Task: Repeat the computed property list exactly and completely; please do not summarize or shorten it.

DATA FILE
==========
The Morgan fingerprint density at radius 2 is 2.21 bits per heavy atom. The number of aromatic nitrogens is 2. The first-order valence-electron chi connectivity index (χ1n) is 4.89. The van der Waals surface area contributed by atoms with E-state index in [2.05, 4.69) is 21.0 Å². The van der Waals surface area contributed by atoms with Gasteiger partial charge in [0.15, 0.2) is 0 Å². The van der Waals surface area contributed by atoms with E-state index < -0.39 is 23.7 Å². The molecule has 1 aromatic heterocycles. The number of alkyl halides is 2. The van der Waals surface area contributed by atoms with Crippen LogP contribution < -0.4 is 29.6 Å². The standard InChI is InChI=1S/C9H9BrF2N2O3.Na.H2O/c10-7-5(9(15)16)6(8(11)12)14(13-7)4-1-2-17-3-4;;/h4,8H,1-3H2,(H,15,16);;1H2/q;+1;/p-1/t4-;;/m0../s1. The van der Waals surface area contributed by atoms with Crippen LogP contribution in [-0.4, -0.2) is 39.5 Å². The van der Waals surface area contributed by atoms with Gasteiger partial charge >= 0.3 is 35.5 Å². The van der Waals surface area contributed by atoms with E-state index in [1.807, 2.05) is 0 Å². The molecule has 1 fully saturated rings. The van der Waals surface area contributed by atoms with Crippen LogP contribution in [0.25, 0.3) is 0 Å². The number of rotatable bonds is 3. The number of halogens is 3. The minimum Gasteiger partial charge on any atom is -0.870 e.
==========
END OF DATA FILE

The Morgan fingerprint density at radius 2 is 2.21 bits per heavy atom. The number of aromatic nitrogens is 2. The first-order valence-electron chi connectivity index (χ1n) is 4.89. The van der Waals surface area contributed by atoms with E-state index in [2.05, 4.69) is 21.0 Å². The van der Waals surface area contributed by atoms with Gasteiger partial charge in [0.15, 0.2) is 0 Å². The van der Waals surface area contributed by atoms with E-state index < -0.39 is 23.7 Å². The molecule has 1 aromatic heterocycles. The number of alkyl halides is 2. The van der Waals surface area contributed by atoms with Crippen LogP contribution < -0.4 is 29.6 Å². The standard InChI is InChI=1S/C9H9BrF2N2O3.Na.H2O/c10-7-5(9(15)16)6(8(11)12)14(13-7)4-1-2-17-3-4;;/h4,8H,1-3H2,(H,15,16);;1H2/q;+1;/p-1/t4-;;/m0../s1. The van der Waals surface area contributed by atoms with Crippen LogP contribution in [-0.4, -0.2) is 39.5 Å². The van der Waals surface area contributed by atoms with Gasteiger partial charge >= 0.3 is 35.5 Å². The van der Waals surface area contributed by atoms with E-state index in [1.807, 2.05) is 0 Å². The molecule has 1 fully saturated rings. The van der Waals surface area contributed by atoms with Crippen LogP contribution in [0.25, 0.3) is 0 Å². The number of rotatable bonds is 3. The number of halogens is 3. The minimum Gasteiger partial charge on any atom is -0.870 e.